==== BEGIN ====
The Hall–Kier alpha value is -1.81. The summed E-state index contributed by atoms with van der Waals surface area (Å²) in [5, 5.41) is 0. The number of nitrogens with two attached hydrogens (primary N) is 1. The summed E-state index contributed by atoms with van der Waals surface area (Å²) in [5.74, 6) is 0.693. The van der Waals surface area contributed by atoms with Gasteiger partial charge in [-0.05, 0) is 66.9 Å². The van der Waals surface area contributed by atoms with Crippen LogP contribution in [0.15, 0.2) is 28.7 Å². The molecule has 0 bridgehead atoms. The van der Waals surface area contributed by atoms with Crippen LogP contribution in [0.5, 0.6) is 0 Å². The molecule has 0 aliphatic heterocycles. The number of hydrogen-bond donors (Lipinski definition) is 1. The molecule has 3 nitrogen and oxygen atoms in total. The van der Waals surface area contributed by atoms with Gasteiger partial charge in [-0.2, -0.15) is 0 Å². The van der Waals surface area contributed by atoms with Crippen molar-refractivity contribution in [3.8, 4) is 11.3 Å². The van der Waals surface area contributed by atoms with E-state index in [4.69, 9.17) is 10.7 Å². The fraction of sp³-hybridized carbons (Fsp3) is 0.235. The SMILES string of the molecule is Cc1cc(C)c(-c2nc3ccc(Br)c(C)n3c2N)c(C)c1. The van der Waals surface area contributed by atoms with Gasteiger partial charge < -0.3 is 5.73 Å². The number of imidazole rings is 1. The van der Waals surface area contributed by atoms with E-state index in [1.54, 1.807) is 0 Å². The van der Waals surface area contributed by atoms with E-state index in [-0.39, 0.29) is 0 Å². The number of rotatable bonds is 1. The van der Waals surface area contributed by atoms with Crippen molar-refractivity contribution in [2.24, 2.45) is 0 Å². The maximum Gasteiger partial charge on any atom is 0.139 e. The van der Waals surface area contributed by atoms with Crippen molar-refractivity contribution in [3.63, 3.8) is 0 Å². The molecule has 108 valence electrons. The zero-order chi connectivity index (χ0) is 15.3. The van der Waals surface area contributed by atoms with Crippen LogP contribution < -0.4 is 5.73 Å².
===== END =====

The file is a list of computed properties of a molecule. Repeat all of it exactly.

The Hall–Kier alpha value is -1.81. The summed E-state index contributed by atoms with van der Waals surface area (Å²) in [5, 5.41) is 0. The number of nitrogens with two attached hydrogens (primary N) is 1. The summed E-state index contributed by atoms with van der Waals surface area (Å²) in [5.74, 6) is 0.693. The van der Waals surface area contributed by atoms with Gasteiger partial charge in [-0.05, 0) is 66.9 Å². The van der Waals surface area contributed by atoms with Crippen LogP contribution in [0.15, 0.2) is 28.7 Å². The molecule has 0 bridgehead atoms. The van der Waals surface area contributed by atoms with Crippen LogP contribution in [0.5, 0.6) is 0 Å². The molecule has 0 aliphatic heterocycles. The number of hydrogen-bond donors (Lipinski definition) is 1. The molecule has 3 nitrogen and oxygen atoms in total. The van der Waals surface area contributed by atoms with Gasteiger partial charge in [-0.2, -0.15) is 0 Å². The van der Waals surface area contributed by atoms with Crippen molar-refractivity contribution in [3.8, 4) is 11.3 Å². The van der Waals surface area contributed by atoms with E-state index in [4.69, 9.17) is 10.7 Å². The fraction of sp³-hybridized carbons (Fsp3) is 0.235. The SMILES string of the molecule is Cc1cc(C)c(-c2nc3ccc(Br)c(C)n3c2N)c(C)c1. The van der Waals surface area contributed by atoms with Gasteiger partial charge < -0.3 is 5.73 Å². The number of imidazole rings is 1. The van der Waals surface area contributed by atoms with E-state index in [1.54, 1.807) is 0 Å². The van der Waals surface area contributed by atoms with E-state index in [-0.39, 0.29) is 0 Å². The number of rotatable bonds is 1. The van der Waals surface area contributed by atoms with Crippen molar-refractivity contribution in [2.24, 2.45) is 0 Å². The maximum Gasteiger partial charge on any atom is 0.139 e. The van der Waals surface area contributed by atoms with Crippen molar-refractivity contribution in [3.63, 3.8) is 0 Å². The molecule has 108 valence electrons. The zero-order chi connectivity index (χ0) is 15.3. The van der Waals surface area contributed by atoms with Crippen LogP contribution < -0.4 is 5.73 Å².